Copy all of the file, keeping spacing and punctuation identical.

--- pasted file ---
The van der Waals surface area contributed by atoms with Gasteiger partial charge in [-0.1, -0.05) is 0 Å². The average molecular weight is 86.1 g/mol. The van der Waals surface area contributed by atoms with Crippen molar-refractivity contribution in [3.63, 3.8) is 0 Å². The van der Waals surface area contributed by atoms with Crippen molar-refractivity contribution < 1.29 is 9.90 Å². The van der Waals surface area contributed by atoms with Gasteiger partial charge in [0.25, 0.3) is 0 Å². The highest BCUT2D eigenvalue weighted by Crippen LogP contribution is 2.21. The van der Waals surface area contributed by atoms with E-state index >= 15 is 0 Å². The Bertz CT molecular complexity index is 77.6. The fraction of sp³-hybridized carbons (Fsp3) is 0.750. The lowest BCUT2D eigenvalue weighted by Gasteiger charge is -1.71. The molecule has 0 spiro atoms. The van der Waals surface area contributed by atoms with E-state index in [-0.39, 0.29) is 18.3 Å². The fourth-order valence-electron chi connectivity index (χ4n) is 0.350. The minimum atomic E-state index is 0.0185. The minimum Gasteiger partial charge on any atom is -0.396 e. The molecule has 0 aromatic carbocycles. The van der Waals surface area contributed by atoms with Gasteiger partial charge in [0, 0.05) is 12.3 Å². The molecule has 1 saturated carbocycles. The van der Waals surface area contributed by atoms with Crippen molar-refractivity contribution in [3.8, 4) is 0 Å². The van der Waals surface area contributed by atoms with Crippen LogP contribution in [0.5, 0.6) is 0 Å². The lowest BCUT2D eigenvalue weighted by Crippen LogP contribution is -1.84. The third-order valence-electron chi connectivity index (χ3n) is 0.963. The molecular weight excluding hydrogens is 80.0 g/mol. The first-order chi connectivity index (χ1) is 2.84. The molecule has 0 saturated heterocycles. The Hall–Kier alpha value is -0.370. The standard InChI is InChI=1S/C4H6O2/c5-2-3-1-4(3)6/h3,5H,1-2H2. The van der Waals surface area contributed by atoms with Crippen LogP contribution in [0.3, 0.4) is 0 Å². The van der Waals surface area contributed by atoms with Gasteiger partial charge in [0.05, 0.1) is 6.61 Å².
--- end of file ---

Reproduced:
The van der Waals surface area contributed by atoms with Gasteiger partial charge in [-0.1, -0.05) is 0 Å². The average molecular weight is 86.1 g/mol. The van der Waals surface area contributed by atoms with Crippen molar-refractivity contribution in [3.63, 3.8) is 0 Å². The van der Waals surface area contributed by atoms with Crippen molar-refractivity contribution < 1.29 is 9.90 Å². The van der Waals surface area contributed by atoms with Gasteiger partial charge in [0.25, 0.3) is 0 Å². The highest BCUT2D eigenvalue weighted by Crippen LogP contribution is 2.21. The van der Waals surface area contributed by atoms with E-state index >= 15 is 0 Å². The Bertz CT molecular complexity index is 77.6. The fraction of sp³-hybridized carbons (Fsp3) is 0.750. The lowest BCUT2D eigenvalue weighted by Gasteiger charge is -1.71. The molecule has 0 spiro atoms. The van der Waals surface area contributed by atoms with E-state index in [-0.39, 0.29) is 18.3 Å². The fourth-order valence-electron chi connectivity index (χ4n) is 0.350. The minimum atomic E-state index is 0.0185. The minimum Gasteiger partial charge on any atom is -0.396 e. The molecule has 0 aromatic carbocycles. The van der Waals surface area contributed by atoms with Gasteiger partial charge in [0, 0.05) is 12.3 Å². The molecule has 1 saturated carbocycles. The van der Waals surface area contributed by atoms with Crippen molar-refractivity contribution in [3.8, 4) is 0 Å². The van der Waals surface area contributed by atoms with Crippen LogP contribution in [0.5, 0.6) is 0 Å². The lowest BCUT2D eigenvalue weighted by Crippen LogP contribution is -1.84. The third-order valence-electron chi connectivity index (χ3n) is 0.963. The molecular weight excluding hydrogens is 80.0 g/mol. The first-order chi connectivity index (χ1) is 2.84. The molecule has 0 saturated heterocycles. The Hall–Kier alpha value is -0.370. The standard InChI is InChI=1S/C4H6O2/c5-2-3-1-4(3)6/h3,5H,1-2H2. The van der Waals surface area contributed by atoms with Crippen LogP contribution in [0.3, 0.4) is 0 Å². The van der Waals surface area contributed by atoms with Gasteiger partial charge in [0.05, 0.1) is 6.61 Å².